Integrated Pest Management – or IPM for short – sounds big and combative, but in reality, it is a basic concept that has become a part of the fabric of agriculture that helps farmers limit pest populations (insects, weeds and diseases) and prevent pests from creating havoc in our crops without relying completely on chemical pesticides. In the world of potatoes, Wisconsin growers were early pioneers of biologically-based IPM and are recognized nationally for their adoption of advanced approaches for managing pests in their crops.
What is IPM and how is it done? As it’s name implies, IPM integrates a wide range of tactics that hold pest populations below damaging levels. These can range from biological and cultural approaches at the local level to regionally-based systems that predict and geographically track pest locations and numbers. It is a basic approach where you get to know everything there is to know about your crop’s pests – where do they come from and when, how do they behave and why, what are their vulnerabilities – and then determine which practices can be best used to exploit these pests and prevent them from entering their crop or causing damage after they do. IPM integrates basic practices such as moving crops in the landscape to make them harder to find, scouting to determine which pests are where, physical barriers to foil entry, tillage and smother crops to limit weeds and predicting pest development with more advanced practices, such as varietal resistance, advanced technologies to diagnose problems quickly and accurately, and using ecologically based processes and geo-referencing to track populations across broad regions. All of these fit under the IPM umbrella, and pesticides are used only when necessary to prevent damage.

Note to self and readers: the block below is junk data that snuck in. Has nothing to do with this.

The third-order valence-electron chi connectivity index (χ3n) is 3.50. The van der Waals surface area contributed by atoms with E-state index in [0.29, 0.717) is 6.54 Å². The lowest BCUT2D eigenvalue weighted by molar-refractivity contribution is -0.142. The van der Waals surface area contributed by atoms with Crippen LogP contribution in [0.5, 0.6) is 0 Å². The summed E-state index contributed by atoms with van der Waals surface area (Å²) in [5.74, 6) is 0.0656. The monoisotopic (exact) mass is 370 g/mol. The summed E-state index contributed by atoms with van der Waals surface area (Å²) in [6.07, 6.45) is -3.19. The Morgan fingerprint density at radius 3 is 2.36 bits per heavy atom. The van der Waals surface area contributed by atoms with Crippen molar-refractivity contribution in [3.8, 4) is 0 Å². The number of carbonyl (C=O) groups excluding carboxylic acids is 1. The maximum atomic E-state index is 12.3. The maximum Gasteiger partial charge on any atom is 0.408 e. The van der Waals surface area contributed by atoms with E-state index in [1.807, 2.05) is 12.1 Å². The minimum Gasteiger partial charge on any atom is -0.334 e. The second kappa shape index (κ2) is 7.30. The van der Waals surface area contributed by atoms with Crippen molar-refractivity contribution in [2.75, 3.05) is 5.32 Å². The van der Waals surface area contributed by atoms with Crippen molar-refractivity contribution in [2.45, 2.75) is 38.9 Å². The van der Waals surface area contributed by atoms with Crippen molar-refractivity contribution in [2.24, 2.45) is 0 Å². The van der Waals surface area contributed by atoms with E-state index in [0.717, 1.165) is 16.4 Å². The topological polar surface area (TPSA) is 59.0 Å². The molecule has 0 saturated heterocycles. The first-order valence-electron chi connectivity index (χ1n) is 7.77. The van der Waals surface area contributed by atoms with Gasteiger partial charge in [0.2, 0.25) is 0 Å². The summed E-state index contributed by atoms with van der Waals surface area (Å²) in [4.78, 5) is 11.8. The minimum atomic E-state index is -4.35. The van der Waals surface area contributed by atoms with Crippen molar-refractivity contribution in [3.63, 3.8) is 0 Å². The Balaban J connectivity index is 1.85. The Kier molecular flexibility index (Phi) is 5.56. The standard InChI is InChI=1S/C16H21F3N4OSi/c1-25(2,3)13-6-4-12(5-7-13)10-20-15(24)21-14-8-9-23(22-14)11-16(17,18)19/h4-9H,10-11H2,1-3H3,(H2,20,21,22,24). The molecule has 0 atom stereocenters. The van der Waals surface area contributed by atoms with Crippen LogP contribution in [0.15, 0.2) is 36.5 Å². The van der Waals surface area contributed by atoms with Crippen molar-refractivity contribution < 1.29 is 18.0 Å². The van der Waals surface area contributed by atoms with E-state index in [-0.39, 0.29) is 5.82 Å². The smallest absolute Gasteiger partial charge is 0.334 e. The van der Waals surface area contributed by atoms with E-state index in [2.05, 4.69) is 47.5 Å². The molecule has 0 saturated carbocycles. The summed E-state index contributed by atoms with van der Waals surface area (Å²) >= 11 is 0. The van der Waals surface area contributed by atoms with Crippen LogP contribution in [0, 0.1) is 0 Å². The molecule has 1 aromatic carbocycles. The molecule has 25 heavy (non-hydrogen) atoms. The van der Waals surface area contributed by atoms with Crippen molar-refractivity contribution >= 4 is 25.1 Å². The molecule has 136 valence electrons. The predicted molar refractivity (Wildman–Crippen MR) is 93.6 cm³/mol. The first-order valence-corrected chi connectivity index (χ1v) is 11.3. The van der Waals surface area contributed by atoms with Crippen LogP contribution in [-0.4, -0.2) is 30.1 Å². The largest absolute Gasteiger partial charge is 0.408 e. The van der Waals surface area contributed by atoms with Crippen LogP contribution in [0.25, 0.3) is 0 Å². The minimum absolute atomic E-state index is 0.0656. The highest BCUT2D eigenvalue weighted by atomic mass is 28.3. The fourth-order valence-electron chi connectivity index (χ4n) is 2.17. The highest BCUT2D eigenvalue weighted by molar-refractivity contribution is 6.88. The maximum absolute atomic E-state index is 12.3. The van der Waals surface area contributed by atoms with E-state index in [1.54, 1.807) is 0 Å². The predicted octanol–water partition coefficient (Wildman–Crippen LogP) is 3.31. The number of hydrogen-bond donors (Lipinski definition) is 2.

IPM is a continuous process—both in the field and in the lab, and continued research is the key to keep ahead of pests. Wisconsin vegetable growers are fortunate to have access to cutting edge research in the IPM area from the University of Wisconsin-Madison. Led by Jed Colquhoun (Department or Horticulture), Russ Groves (Department of Entomology) and Amanda Gevens (Department of Plant Pathology), this vegetable IPM team provides tremendous leadership and is nationally recognized for their research on IPM in vegetable production systems and their work in concert with growers to implement the results.
By using IPM, farmers are able to grow high quality crops, reduce the need for pesticides, and consequently, benefit the environment by providing greater species biodiversity and improved biological control of pests in a more stable ecosystem that protects natural resources. In this next series of blogs, we will discuss current IPM research that is being conducted under the IPM team’s watch, and you will hear from innovative graduate students as they discuss their current research projects. These students will ultimately become the next generation of researchers, and their work is important for our industry and the future of agriculture as we advance IPM.
For more information see:
Vegetable IPM at WI: http://www.plantpath.wisc.edu/wivegdis/
Vegetable Crop Entomology at WI: http://labs.russell.wisc.edu/vegento/
Horticulture Weed Science at WI: http://horticulture.wisc.edu/faculty-and-staff-2/faculty-and-staff/name/jed-colquhoun/